By Jean Blish Siers *
When we glean, people will often ask – a little shyly — if it’s okay to eat something in the field: sample a ripe, red tomato, or grab a bite of a watermelon that broke trying to get it in the truck. I always tell them yes, and so do the farmers.
Our good farmer friend, Charlie Barbee, who this time of year takes groups of us into the field once or twice a week at his family’s farm, tells them, “If it’s not good raw, it’s not good cooked!” He entices nervous children and adults alike to eat raw corn or dig into a watermelon.
Usually when I’m in a field, I end up with the words from Psalm 34 running in my head: O taste and see that the Lord is good; happy are those who take refuge in him. I love reading the psalms, the earthy poetry that acknowledges our fears and errors and continually assures us that if we turn to the Lord, we will find a harbor. I love the tangible, palpable pleasure of watching a truck fill with food. We taste. We see.
Gleaning, to me, is about more than simply filling a truck and filling stomachs. It’s a relational ministry. It’s about our relationship with the earth, with the farmers who produce our food, with the other gleaners who take the time to harvest it, and with the people struggling with food insecurity who will eat the food we glean. It’s good for us to taste, to see that what we’re picking is indeed good food that will nourish our neighbors.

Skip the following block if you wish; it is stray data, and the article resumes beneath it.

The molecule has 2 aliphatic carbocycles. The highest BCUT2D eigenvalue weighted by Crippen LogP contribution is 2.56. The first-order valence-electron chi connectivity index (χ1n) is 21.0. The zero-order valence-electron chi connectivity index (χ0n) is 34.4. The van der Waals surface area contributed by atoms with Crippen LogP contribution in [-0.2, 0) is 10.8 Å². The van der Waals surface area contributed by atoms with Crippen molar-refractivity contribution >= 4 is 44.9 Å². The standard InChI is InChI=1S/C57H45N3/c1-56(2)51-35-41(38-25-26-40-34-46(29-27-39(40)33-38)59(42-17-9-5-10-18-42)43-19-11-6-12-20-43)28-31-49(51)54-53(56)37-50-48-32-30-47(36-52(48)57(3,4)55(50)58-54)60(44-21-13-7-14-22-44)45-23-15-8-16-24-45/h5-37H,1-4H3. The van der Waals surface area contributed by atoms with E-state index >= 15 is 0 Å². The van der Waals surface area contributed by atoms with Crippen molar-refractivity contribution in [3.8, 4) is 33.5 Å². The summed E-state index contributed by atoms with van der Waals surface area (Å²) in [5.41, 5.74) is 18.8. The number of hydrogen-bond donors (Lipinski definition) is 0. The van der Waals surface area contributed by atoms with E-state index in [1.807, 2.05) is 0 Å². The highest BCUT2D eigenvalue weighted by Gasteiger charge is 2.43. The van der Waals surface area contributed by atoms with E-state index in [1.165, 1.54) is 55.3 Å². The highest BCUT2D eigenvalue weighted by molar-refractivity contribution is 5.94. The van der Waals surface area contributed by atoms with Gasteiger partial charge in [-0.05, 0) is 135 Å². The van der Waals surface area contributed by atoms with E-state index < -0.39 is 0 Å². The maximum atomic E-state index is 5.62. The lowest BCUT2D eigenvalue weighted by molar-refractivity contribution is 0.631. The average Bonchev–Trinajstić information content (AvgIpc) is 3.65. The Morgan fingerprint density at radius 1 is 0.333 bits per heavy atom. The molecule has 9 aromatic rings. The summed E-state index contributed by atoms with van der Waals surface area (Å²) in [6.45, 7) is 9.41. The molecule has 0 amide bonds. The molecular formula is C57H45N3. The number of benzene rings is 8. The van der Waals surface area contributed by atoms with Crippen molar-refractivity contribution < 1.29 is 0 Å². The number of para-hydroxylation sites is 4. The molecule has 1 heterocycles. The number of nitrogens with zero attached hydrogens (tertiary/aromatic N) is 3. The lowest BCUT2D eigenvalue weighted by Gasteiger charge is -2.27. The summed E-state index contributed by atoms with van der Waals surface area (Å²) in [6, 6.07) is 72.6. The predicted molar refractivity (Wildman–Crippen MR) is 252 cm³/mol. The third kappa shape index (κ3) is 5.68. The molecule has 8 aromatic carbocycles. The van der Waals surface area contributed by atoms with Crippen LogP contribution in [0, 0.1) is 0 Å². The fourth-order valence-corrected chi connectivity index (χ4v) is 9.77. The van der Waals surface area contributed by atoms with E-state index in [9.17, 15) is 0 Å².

Once, I had a group of students in a tomato field and asked them if they’d eaten one yet. They all looked at me as if I were crazy (a pretty common look I receive!) Several assured me that they HATED tomatoes unless they were on pizza or in ketchup. I did what any strong leader would do: I picked a big, juicy, ripe tomato and bit into it, making sure the juice dribbled down my chin. The kids laughed, and then one of the boys thought he’d do it, too, to be funny. He bit into the tomato and his eyes lit up. “Wow! I never knew a tomato tasted like this!” Pretty soon, productivity slowed as everyone gave it a try. They had to taste so they could see it was good, and to see the importance of what they were doing.
When the farmer offers us the chance to harvest his excess, he is telling us to taste and see his crop is good and deserves to be shared. As people glean in the hot sun, we tell them to taste and see the produce. And when our drivers deliver a fresh watermelon to folks with chronic health issues and who cannot eat processed foods, he is telling them, “Taste and see that the Lord is good.” Thank goodness we are able to provide the network of hands and feet to keep that message alive with those in our community who need to hear it most.
* Jean Blish Siers is SoSA’s Charlotte Area Gleaning Coordinator.Share